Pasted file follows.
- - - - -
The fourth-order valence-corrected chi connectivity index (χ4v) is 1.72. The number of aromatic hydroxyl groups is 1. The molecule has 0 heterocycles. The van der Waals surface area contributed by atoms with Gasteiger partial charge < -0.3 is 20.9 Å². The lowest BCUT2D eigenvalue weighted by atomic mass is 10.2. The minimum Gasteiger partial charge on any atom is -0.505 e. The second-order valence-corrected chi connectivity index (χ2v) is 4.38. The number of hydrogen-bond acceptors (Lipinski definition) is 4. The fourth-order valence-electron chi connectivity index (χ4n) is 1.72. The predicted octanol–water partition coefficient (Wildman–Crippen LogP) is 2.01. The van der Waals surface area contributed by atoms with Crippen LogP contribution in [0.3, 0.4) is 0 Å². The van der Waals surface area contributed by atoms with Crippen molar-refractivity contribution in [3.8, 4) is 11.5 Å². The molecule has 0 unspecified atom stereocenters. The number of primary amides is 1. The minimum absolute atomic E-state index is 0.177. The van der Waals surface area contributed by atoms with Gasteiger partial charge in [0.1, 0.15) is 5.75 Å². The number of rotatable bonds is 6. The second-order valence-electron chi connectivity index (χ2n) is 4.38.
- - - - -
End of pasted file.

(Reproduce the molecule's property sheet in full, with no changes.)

The fourth-order valence-corrected chi connectivity index (χ4v) is 1.72. The number of aromatic hydroxyl groups is 1. The molecule has 0 heterocycles. The van der Waals surface area contributed by atoms with Gasteiger partial charge < -0.3 is 20.9 Å². The lowest BCUT2D eigenvalue weighted by atomic mass is 10.2. The minimum Gasteiger partial charge on any atom is -0.505 e. The second-order valence-corrected chi connectivity index (χ2v) is 4.38. The number of hydrogen-bond acceptors (Lipinski definition) is 4. The fourth-order valence-electron chi connectivity index (χ4n) is 1.72. The predicted octanol–water partition coefficient (Wildman–Crippen LogP) is 2.01. The van der Waals surface area contributed by atoms with Crippen LogP contribution in [0.3, 0.4) is 0 Å². The van der Waals surface area contributed by atoms with Crippen molar-refractivity contribution in [3.8, 4) is 11.5 Å². The molecule has 0 unspecified atom stereocenters. The number of primary amides is 1. The minimum absolute atomic E-state index is 0.177. The van der Waals surface area contributed by atoms with Gasteiger partial charge in [0.1, 0.15) is 5.75 Å². The number of rotatable bonds is 6. The second-order valence-electron chi connectivity index (χ2n) is 4.38.